To judge from its two segmental-pointed windows - one of which is two-light with reticulated tracery and one, three-light with cruciform lobing set vertically - this was the period when the N. aisle was added, although the three-bay arcade that communicates with it within would fit almost any date from the late thirteenth century to the early fifteenth.  This is due to the fact that although the arch mouldings consist of just two wide flat chamfers, which might be considered early, they continue down the piers without intervening capitals to form compound piers which are of similar section similar to some of humble Perpendicular vintage.  The little nave clerestory is hardly commensurate with such a date, however, being formed of just three small lancets, positioned above the apices of the arches below.  Nevertheless, the chancel arch could derive from Decorated times, with its two hollow chamfered mouldings, the outer continuous down the jambs and the inner one springing from semicircular shafts with capitals.

 

Finally, the church contains some good woodwork which deserves examination.  The nave benches are of a type found in many churches in this area but are no less fine for that, even though a little care does need to be taken to distinguish between the original work and more recent additions in a similar style. Both old and new benches have animal poppyheads and more carved animals on the (highly uncomfortable) 'arm rests', but the old work can be distinguished not only by the colour and condition of the wood but also by the livelier nature of the carving, for the creatures here still seem to invoke a sense of almost mystical terror, that is absent in the later work.  Subjects include lions (as shown right), dogs, and entirely mythical beasts.  The bench ends are plain with a single exception.  The pulpit is Jacobean but the large tester was added when it was restored in 1891, as recorded on an inscription.  More interesting is the communion rail (illustrated below), the striking appearance of which is due chiefly to its shape, which traces a reverse ogee curving out to the west.  This rail was brought here from Little Livermore in 1947 and is of eighteenth century date judging from its balusters, each of which has a fluted upper portion above a turned base.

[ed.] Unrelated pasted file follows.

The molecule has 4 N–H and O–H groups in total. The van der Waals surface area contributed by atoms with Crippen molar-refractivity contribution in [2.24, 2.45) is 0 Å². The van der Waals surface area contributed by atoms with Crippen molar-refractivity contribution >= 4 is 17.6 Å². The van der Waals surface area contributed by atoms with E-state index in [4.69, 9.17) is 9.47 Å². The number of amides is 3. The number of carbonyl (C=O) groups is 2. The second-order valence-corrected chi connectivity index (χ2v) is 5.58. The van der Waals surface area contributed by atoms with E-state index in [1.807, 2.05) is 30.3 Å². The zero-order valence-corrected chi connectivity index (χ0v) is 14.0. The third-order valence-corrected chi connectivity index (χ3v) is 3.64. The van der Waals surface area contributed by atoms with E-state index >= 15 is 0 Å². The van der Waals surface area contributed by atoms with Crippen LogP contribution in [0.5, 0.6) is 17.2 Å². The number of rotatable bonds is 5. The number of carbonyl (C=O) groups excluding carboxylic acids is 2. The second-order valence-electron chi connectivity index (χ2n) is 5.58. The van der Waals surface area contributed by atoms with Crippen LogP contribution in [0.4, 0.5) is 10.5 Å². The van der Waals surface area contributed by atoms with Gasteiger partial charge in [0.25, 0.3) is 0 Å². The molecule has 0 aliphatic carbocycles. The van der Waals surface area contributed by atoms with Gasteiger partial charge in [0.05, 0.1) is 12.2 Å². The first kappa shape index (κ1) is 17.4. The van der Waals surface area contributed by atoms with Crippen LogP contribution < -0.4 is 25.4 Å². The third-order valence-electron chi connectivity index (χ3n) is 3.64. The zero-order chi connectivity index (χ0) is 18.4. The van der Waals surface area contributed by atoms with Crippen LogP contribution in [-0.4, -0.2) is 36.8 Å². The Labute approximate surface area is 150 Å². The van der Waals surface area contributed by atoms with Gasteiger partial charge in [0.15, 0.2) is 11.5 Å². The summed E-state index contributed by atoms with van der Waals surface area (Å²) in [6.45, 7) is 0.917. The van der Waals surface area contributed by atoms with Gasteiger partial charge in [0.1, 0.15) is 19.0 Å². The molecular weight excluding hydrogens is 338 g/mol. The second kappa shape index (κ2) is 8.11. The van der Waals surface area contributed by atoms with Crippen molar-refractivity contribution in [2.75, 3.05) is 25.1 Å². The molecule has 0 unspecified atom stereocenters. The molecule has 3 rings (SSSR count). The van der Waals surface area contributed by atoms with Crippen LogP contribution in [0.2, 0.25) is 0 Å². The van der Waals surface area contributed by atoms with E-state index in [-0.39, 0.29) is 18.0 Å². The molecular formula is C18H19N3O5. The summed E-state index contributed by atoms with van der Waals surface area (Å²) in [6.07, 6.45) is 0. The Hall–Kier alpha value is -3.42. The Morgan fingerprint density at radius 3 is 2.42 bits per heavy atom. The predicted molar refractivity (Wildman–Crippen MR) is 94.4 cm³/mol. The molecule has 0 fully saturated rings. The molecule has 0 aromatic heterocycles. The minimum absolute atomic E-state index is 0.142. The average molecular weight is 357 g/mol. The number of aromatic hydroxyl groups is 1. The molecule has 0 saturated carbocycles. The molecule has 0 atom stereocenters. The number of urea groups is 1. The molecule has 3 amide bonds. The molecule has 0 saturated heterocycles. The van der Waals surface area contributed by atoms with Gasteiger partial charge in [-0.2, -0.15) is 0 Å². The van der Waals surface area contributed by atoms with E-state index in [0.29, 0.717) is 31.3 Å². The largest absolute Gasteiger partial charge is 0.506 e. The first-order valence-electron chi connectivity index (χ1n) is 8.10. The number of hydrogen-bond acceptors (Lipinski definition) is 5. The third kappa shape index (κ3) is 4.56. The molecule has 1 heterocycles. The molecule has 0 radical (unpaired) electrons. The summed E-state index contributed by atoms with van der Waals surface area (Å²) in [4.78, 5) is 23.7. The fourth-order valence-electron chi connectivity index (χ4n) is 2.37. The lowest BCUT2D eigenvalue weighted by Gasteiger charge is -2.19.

[Other churches with round towers featured on this web-site are Bartlow and Snailwell in Cambridgeshire, Quidenham, Roydon, Rushall, Shimpling and Thorpe Abbotts in Norfolk, and Aldham, Brome, Hengrave, Higham, Little Bradley, Rickinghall Inferior, Risby, Stuston, Theberton, Wissett and Wortham in Suffolk.]